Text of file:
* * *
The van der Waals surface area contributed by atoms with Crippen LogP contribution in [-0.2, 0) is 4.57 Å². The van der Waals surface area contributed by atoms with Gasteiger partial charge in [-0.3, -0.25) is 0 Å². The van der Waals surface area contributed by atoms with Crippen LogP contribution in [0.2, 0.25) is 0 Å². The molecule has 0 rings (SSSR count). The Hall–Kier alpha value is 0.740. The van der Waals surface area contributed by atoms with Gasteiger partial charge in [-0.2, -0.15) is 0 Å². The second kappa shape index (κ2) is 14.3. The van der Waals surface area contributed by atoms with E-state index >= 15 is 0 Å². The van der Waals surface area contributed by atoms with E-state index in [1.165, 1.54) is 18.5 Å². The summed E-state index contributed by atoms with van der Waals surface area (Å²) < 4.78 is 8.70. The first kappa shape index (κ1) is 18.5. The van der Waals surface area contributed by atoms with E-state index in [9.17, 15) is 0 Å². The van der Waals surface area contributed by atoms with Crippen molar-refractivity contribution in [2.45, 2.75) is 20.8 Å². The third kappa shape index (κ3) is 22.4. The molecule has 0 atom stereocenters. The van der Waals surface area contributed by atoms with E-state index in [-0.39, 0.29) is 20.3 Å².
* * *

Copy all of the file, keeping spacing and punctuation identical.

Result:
The van der Waals surface area contributed by atoms with Crippen LogP contribution in [-0.2, 0) is 4.57 Å². The van der Waals surface area contributed by atoms with Gasteiger partial charge in [-0.3, -0.25) is 0 Å². The van der Waals surface area contributed by atoms with Crippen LogP contribution in [0.2, 0.25) is 0 Å². The molecule has 0 rings (SSSR count). The Hall–Kier alpha value is 0.740. The van der Waals surface area contributed by atoms with Gasteiger partial charge in [-0.2, -0.15) is 0 Å². The second kappa shape index (κ2) is 14.3. The van der Waals surface area contributed by atoms with E-state index >= 15 is 0 Å². The van der Waals surface area contributed by atoms with E-state index in [1.165, 1.54) is 18.5 Å². The summed E-state index contributed by atoms with van der Waals surface area (Å²) < 4.78 is 8.70. The first kappa shape index (κ1) is 18.5. The van der Waals surface area contributed by atoms with E-state index in [9.17, 15) is 0 Å². The van der Waals surface area contributed by atoms with Crippen molar-refractivity contribution in [2.45, 2.75) is 20.8 Å². The third kappa shape index (κ3) is 22.4. The molecule has 0 atom stereocenters. The van der Waals surface area contributed by atoms with E-state index in [-0.39, 0.29) is 20.3 Å².